Picture this: it’s finals week. You’ve been tirelessly grading papers, proctoring exams, attending end-of-semester meetings. Keeping an eye on the final grades deadline, you enter that last student’s exam score into your learning management system (LMS) and click submit. Viola! Another successful semester in the books. You are just about to settle into your favorite reading chair with a glass of vino when you hear your email ding. Your heart sinks as you skim a far-too familiar email. A student is shocked and unhappy with the less-than-desirable grade that has just been posted. “How could this happen? I worked really hard. Can you please bump my grade? Is there any way I can complete extra credit?” The “Surprise F Scenario,” as I like to call it, is one that is equally as frustrating for both students AND instructors. We all want our students to succeed, but we cannot provide grades that have not been earned. Instead, we can help set our students up for success by encouraging them to engage in goal setting and grade tracking from the first week of class on, so they can accurately predict their own performance all semester (before it’s too late!).
The concept of goal setting is not new; the goal setting theory has been studied for over fifty years and has been demonstrated as instrumental to success and performance across cultures, contexts, and cohorts (Locke & Latham, 2019). A recent study (Handoko et al., 2019) of over 600 university students in a large online course found that successful completers of the course demonstrated greater skills in goal setting, including setting standards for course assignments, as well as setting short-term (i.e., daily or weekly) and long-term (i.e., monthly or semester) goals. The encouragement of goal setting early in the semester can help students master self-regulated learning – particular in online courses where engagement with course material must be self-directed. Goal setting can also guide time management for students, which is another major predictor of academic success (Basila, 2014).
Goal setting should coincide with regular grade tracking. Handoko and colleagues (2009) also found that successful students engaged in “self-monitoring to maintain what they perceived as a high standard for learning” (p.50). To understand if students are reaching short-term goals, and thus more likely to meet long-term goals, they should be monitoring their assignment scores and current grade in the course each week. Their final grade should never be a surprise; if they are checking their progress on a regular basis, they have a realistic idea of how they are performing and what scores they need to earn to achieve a desired final grade. It is so helpful that Macmillan Launchpad automatically syncs with my LMS, so students can view their Learningcurve and Assess Your Strengths grades, as well as all of their Canvas grades and assignments, in one gradebook.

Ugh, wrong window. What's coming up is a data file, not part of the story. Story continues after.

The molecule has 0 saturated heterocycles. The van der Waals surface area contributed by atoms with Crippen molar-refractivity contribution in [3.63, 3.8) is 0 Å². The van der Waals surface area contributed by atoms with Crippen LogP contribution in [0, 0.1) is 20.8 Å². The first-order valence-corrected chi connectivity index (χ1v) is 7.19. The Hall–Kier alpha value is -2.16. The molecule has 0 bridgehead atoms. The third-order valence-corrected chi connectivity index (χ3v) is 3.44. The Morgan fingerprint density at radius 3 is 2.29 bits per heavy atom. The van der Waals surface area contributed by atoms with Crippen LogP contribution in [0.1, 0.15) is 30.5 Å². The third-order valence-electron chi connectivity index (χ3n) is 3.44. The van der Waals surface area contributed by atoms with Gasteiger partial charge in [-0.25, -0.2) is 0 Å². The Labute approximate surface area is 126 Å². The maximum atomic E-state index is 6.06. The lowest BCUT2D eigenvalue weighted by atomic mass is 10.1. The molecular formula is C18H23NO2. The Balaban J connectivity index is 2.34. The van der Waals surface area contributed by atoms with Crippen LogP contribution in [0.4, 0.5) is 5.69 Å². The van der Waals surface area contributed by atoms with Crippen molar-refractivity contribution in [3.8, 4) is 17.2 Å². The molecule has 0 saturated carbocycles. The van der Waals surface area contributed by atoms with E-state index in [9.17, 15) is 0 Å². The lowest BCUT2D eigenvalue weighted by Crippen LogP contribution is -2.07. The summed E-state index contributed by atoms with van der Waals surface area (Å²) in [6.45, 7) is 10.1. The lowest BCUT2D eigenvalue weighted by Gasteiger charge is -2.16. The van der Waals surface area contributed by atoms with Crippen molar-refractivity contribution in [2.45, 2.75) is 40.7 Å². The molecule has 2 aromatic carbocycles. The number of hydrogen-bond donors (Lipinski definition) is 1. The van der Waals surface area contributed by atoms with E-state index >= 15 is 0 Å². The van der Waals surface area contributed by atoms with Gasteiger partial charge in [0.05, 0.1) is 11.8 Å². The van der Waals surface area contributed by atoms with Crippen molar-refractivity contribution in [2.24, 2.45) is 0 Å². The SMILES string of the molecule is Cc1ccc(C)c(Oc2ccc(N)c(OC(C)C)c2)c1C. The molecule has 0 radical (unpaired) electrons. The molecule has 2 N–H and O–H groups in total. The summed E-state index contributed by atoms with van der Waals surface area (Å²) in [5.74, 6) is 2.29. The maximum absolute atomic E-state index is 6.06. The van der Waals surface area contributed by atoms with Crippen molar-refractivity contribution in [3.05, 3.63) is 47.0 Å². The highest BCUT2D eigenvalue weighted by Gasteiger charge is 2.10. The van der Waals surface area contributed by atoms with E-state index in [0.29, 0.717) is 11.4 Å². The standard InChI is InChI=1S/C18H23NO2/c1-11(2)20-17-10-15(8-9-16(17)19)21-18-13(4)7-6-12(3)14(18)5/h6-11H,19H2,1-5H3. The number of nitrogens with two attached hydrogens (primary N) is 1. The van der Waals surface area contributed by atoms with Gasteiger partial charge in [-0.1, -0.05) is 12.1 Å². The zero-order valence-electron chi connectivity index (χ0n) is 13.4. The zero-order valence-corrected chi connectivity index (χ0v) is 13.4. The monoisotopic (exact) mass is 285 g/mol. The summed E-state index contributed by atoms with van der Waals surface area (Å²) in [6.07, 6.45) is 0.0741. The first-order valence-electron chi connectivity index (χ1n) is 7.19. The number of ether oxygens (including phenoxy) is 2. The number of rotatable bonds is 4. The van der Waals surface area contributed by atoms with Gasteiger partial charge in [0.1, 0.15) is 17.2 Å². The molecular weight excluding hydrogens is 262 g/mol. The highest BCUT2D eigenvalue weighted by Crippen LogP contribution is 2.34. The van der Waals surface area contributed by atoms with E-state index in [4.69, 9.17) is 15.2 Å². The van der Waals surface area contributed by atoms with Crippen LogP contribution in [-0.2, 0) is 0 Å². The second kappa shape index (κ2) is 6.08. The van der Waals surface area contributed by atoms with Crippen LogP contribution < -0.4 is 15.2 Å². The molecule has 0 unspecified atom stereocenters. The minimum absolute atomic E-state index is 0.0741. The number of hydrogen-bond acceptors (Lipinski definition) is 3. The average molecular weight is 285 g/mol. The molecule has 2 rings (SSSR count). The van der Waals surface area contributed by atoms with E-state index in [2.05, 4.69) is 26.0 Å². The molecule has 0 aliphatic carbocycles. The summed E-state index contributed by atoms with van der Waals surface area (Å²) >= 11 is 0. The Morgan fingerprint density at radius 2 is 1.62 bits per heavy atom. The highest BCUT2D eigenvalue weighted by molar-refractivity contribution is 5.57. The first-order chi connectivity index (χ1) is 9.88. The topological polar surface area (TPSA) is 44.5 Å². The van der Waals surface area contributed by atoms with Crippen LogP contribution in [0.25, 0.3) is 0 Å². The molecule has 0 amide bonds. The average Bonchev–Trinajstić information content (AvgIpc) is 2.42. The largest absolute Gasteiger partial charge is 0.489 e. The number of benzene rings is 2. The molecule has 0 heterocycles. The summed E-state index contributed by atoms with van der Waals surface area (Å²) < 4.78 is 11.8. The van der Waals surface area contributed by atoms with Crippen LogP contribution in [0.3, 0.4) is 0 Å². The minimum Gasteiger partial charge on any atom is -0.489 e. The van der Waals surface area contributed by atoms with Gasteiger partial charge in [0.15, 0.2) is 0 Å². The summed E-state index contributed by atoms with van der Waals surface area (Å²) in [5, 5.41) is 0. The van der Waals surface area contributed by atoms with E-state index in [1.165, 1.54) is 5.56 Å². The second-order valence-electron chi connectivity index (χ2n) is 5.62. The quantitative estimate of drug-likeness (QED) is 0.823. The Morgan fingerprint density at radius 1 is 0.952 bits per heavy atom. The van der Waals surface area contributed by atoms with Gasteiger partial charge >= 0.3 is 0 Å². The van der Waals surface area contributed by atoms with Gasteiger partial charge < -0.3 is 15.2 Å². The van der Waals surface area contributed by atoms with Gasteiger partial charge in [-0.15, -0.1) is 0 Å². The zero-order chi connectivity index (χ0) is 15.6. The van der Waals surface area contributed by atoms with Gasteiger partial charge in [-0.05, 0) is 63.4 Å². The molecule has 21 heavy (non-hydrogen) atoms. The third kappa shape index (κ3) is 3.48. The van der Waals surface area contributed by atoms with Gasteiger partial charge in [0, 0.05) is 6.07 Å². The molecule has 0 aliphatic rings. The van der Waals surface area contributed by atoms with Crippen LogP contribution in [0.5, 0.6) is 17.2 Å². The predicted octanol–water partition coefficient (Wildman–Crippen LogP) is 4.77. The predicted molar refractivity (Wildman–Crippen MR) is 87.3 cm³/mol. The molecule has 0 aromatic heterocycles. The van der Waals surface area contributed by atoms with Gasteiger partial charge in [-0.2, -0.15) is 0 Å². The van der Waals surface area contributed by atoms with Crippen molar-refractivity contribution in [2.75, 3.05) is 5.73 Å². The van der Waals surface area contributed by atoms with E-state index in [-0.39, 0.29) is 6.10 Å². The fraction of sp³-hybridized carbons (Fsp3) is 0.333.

To really convince my students why they should engage in these practices, I take a “proof is in the pudding” approach. After the first high stakes assessment, such as a unit exam, I calculate and provide students with their own data that supports this claim. I typically do this by providing a table that breaks down Exam 1 grades (A, B, C, D, F, Did not Attempt), and provide corresponding grade averages for the lower stake learning activities (Learningcurve, Assess Your Strengths, weekly attendance/participation, etc.). A pattern almost always emerges that shows as exam grades go down, averages for other class activities goes down. This highlights to students that the weekly goals (and corresponding activities) matter – those achieving those weekly goals are more successful on high stake assessments.
Encourage goal setting during the first week of classes by asking students to complete a goal worksheet with daily, weekly, and monthly goals. Regularly check in with them to update their worksheet.
Post the expected time commitment for each assignment to assist with time management.
Ask students to track their own progress using the Launchpad and LMS gradebook. Research shows simply measuring behavior can improve it.
Many LMS systems allow students to determine how well they need to do on assignments to earn a desired grade such as a What If? Feature where they can enter hypothetical grades for future assignments). Encourage them to set a short-term goal (daily or weekly) and long-term goals using this feature, and regularly monitor their progress in the gradebook.
After a high stakes assignment, show students a breakdown of the high stakes assignment grades with grades on other assignments – this usually showcases a pattern that those who complete/do well on learning activities also do well on larger assessments. Show them data supporting that their effort and performance on low stakes assignments pays off in meeting goals.
Basila, C. (2014). Good time Management and motivation level predict student academic success in college on-line courses. International Journal of Cyber Behavior, Psychology and Learning, 4(3), 45–52. https://doi.org/10.4018/ijcbpl.2014070104
Handoko, E., Gronseth, S., McNeil, S., Bonk, C., & Robin, B. (2019). Goal setting and MOOC completion: A study on the role of self-regulated learning in student performance in massive open online courses. International Review of Research in Open and Distributed Learning, 20(3), 40-58.
Locke, E. A., & Latham, G. P. (2019). The development of goal setting theory: A half century retrospective. Motivation Science, 5(2), 93–105. https://doi.org/10.1037/mot0000127